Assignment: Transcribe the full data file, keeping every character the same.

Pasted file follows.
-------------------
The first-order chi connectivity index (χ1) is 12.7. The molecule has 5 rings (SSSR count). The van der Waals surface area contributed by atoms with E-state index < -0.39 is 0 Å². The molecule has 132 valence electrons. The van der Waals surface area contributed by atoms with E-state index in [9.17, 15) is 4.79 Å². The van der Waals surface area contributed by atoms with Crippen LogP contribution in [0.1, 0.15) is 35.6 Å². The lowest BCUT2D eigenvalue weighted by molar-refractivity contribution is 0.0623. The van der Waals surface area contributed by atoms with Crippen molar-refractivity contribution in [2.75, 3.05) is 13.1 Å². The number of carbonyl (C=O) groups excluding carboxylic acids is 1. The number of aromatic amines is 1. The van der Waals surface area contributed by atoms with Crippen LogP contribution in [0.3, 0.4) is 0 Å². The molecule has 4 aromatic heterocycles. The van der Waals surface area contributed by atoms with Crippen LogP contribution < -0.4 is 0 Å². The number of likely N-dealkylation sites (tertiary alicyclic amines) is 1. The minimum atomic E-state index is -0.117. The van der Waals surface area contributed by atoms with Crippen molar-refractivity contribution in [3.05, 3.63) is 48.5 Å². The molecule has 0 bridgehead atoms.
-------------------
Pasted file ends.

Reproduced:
The first-order chi connectivity index (χ1) is 12.7. The molecule has 5 rings (SSSR count). The van der Waals surface area contributed by atoms with E-state index < -0.39 is 0 Å². The molecule has 132 valence electrons. The van der Waals surface area contributed by atoms with E-state index in [9.17, 15) is 4.79 Å². The van der Waals surface area contributed by atoms with Crippen LogP contribution in [0.1, 0.15) is 35.6 Å². The lowest BCUT2D eigenvalue weighted by molar-refractivity contribution is 0.0623. The van der Waals surface area contributed by atoms with Crippen molar-refractivity contribution in [2.75, 3.05) is 13.1 Å². The number of carbonyl (C=O) groups excluding carboxylic acids is 1. The number of aromatic amines is 1. The van der Waals surface area contributed by atoms with Crippen LogP contribution in [0.3, 0.4) is 0 Å². The molecule has 4 aromatic heterocycles. The van der Waals surface area contributed by atoms with Crippen LogP contribution < -0.4 is 0 Å². The number of likely N-dealkylation sites (tertiary alicyclic amines) is 1. The minimum atomic E-state index is -0.117. The van der Waals surface area contributed by atoms with Crippen molar-refractivity contribution in [3.05, 3.63) is 48.5 Å². The molecule has 0 bridgehead atoms.